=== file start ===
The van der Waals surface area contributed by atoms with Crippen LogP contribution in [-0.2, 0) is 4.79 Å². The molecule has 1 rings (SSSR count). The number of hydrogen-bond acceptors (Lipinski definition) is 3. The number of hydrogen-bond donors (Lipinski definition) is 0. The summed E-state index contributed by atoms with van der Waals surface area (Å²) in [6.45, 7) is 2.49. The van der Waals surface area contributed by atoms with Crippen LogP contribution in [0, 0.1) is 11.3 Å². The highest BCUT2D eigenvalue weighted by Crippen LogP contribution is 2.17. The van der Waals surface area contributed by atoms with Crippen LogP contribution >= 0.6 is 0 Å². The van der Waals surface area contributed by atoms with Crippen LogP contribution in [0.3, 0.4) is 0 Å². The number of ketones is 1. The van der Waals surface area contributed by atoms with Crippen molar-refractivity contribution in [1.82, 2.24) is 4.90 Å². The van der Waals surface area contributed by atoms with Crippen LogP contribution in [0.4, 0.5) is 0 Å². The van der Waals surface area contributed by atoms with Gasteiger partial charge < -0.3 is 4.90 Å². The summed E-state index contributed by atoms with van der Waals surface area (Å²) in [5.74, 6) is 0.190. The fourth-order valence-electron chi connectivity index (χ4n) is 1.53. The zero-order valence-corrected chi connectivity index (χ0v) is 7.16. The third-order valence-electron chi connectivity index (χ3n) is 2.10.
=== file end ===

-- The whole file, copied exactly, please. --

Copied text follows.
The van der Waals surface area contributed by atoms with Crippen LogP contribution in [-0.2, 0) is 4.79 Å². The molecule has 1 rings (SSSR count). The number of hydrogen-bond acceptors (Lipinski definition) is 3. The number of hydrogen-bond donors (Lipinski definition) is 0. The summed E-state index contributed by atoms with van der Waals surface area (Å²) in [6.45, 7) is 2.49. The van der Waals surface area contributed by atoms with Crippen LogP contribution in [0, 0.1) is 11.3 Å². The highest BCUT2D eigenvalue weighted by Crippen LogP contribution is 2.17. The van der Waals surface area contributed by atoms with Crippen LogP contribution >= 0.6 is 0 Å². The van der Waals surface area contributed by atoms with Crippen LogP contribution in [0.3, 0.4) is 0 Å². The number of ketones is 1. The van der Waals surface area contributed by atoms with Crippen molar-refractivity contribution in [1.82, 2.24) is 4.90 Å². The van der Waals surface area contributed by atoms with Crippen LogP contribution in [0.4, 0.5) is 0 Å². The van der Waals surface area contributed by atoms with Gasteiger partial charge < -0.3 is 4.90 Å². The summed E-state index contributed by atoms with van der Waals surface area (Å²) in [5.74, 6) is 0.190. The fourth-order valence-electron chi connectivity index (χ4n) is 1.53. The zero-order valence-corrected chi connectivity index (χ0v) is 7.16. The third-order valence-electron chi connectivity index (χ3n) is 2.10.